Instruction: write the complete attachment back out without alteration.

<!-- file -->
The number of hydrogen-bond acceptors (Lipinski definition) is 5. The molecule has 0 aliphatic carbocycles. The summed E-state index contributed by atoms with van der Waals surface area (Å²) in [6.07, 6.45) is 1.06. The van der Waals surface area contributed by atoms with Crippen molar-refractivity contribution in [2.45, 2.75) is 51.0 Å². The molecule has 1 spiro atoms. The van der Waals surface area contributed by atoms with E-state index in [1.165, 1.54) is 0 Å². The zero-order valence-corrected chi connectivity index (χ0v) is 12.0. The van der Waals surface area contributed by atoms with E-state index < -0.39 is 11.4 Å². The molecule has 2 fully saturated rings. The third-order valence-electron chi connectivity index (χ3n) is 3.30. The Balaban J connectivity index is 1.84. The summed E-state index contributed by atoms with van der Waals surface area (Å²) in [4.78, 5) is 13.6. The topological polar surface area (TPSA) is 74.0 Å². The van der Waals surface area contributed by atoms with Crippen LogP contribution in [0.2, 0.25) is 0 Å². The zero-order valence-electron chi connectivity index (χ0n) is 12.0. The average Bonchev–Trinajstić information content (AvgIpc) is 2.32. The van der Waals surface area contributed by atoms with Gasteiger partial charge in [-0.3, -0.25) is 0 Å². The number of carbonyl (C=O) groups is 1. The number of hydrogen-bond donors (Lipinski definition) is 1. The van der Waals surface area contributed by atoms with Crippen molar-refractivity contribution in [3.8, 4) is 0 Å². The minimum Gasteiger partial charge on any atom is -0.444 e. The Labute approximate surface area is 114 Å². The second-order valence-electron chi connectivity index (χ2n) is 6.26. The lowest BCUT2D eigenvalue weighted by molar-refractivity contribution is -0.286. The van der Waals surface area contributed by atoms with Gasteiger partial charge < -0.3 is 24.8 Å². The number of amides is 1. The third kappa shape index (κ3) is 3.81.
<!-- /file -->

The number of hydrogen-bond acceptors (Lipinski definition) is 5. The molecule has 0 aliphatic carbocycles. The summed E-state index contributed by atoms with van der Waals surface area (Å²) in [6.07, 6.45) is 1.06. The van der Waals surface area contributed by atoms with Crippen molar-refractivity contribution in [2.45, 2.75) is 51.0 Å². The molecule has 1 spiro atoms. The van der Waals surface area contributed by atoms with E-state index in [1.165, 1.54) is 0 Å². The zero-order valence-corrected chi connectivity index (χ0v) is 12.0. The van der Waals surface area contributed by atoms with E-state index < -0.39 is 11.4 Å². The molecule has 2 fully saturated rings. The third-order valence-electron chi connectivity index (χ3n) is 3.30. The Balaban J connectivity index is 1.84. The summed E-state index contributed by atoms with van der Waals surface area (Å²) in [4.78, 5) is 13.6. The topological polar surface area (TPSA) is 74.0 Å². The van der Waals surface area contributed by atoms with Crippen LogP contribution in [0.2, 0.25) is 0 Å². The zero-order valence-electron chi connectivity index (χ0n) is 12.0. The average Bonchev–Trinajstić information content (AvgIpc) is 2.32. The van der Waals surface area contributed by atoms with Gasteiger partial charge in [-0.3, -0.25) is 0 Å². The number of carbonyl (C=O) groups is 1. The number of hydrogen-bond donors (Lipinski definition) is 1. The van der Waals surface area contributed by atoms with Crippen molar-refractivity contribution in [3.8, 4) is 0 Å². The minimum Gasteiger partial charge on any atom is -0.444 e. The Labute approximate surface area is 114 Å². The second-order valence-electron chi connectivity index (χ2n) is 6.26. The lowest BCUT2D eigenvalue weighted by molar-refractivity contribution is -0.286. The van der Waals surface area contributed by atoms with Gasteiger partial charge < -0.3 is 24.8 Å². The number of amides is 1. The third kappa shape index (κ3) is 3.81.